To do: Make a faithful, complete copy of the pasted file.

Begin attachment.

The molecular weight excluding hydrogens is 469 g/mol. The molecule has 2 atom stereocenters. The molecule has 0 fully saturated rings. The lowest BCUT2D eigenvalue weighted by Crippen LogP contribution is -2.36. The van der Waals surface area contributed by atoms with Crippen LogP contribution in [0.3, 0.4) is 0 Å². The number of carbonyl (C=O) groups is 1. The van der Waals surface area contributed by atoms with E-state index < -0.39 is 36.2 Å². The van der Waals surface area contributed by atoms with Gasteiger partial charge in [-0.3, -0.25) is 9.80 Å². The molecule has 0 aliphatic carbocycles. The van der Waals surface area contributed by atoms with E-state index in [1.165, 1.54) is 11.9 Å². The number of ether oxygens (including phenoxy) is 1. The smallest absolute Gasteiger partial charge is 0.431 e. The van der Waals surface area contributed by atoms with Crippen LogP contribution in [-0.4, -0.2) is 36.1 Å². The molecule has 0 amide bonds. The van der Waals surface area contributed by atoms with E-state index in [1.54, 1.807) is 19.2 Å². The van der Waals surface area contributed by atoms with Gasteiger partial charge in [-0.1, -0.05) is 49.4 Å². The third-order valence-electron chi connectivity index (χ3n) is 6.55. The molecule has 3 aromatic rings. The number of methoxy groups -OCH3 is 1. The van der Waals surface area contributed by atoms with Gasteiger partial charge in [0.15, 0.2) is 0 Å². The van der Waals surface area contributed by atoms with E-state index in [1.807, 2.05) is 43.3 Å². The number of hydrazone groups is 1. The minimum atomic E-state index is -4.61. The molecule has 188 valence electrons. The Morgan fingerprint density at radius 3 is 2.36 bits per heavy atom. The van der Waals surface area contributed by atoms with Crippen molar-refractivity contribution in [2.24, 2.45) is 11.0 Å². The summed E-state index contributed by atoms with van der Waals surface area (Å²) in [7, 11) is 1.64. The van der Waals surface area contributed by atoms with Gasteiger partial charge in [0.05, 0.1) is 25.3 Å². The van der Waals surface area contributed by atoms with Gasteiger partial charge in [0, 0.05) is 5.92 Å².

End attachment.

The molecular weight excluding hydrogens is 469 g/mol. The molecule has 2 atom stereocenters. The molecule has 0 fully saturated rings. The lowest BCUT2D eigenvalue weighted by Crippen LogP contribution is -2.36. The van der Waals surface area contributed by atoms with Crippen LogP contribution in [0.3, 0.4) is 0 Å². The number of carbonyl (C=O) groups is 1. The van der Waals surface area contributed by atoms with E-state index < -0.39 is 36.2 Å². The van der Waals surface area contributed by atoms with Gasteiger partial charge in [-0.3, -0.25) is 9.80 Å². The molecule has 0 aliphatic carbocycles. The van der Waals surface area contributed by atoms with E-state index in [1.165, 1.54) is 11.9 Å². The number of ether oxygens (including phenoxy) is 1. The smallest absolute Gasteiger partial charge is 0.431 e. The van der Waals surface area contributed by atoms with Crippen LogP contribution in [-0.4, -0.2) is 36.1 Å². The molecule has 0 amide bonds. The van der Waals surface area contributed by atoms with E-state index in [1.54, 1.807) is 19.2 Å². The van der Waals surface area contributed by atoms with Gasteiger partial charge in [-0.1, -0.05) is 49.4 Å². The third-order valence-electron chi connectivity index (χ3n) is 6.55. The molecule has 3 aromatic rings. The number of methoxy groups -OCH3 is 1. The van der Waals surface area contributed by atoms with Gasteiger partial charge in [0.15, 0.2) is 0 Å². The van der Waals surface area contributed by atoms with E-state index in [1.807, 2.05) is 43.3 Å². The number of hydrazone groups is 1. The minimum atomic E-state index is -4.61. The molecule has 188 valence electrons. The Morgan fingerprint density at radius 3 is 2.36 bits per heavy atom. The van der Waals surface area contributed by atoms with Crippen molar-refractivity contribution in [2.24, 2.45) is 11.0 Å². The summed E-state index contributed by atoms with van der Waals surface area (Å²) in [7, 11) is 1.64. The van der Waals surface area contributed by atoms with Gasteiger partial charge in [0.05, 0.1) is 25.3 Å². The van der Waals surface area contributed by atoms with Gasteiger partial charge in [0, 0.05) is 5.92 Å².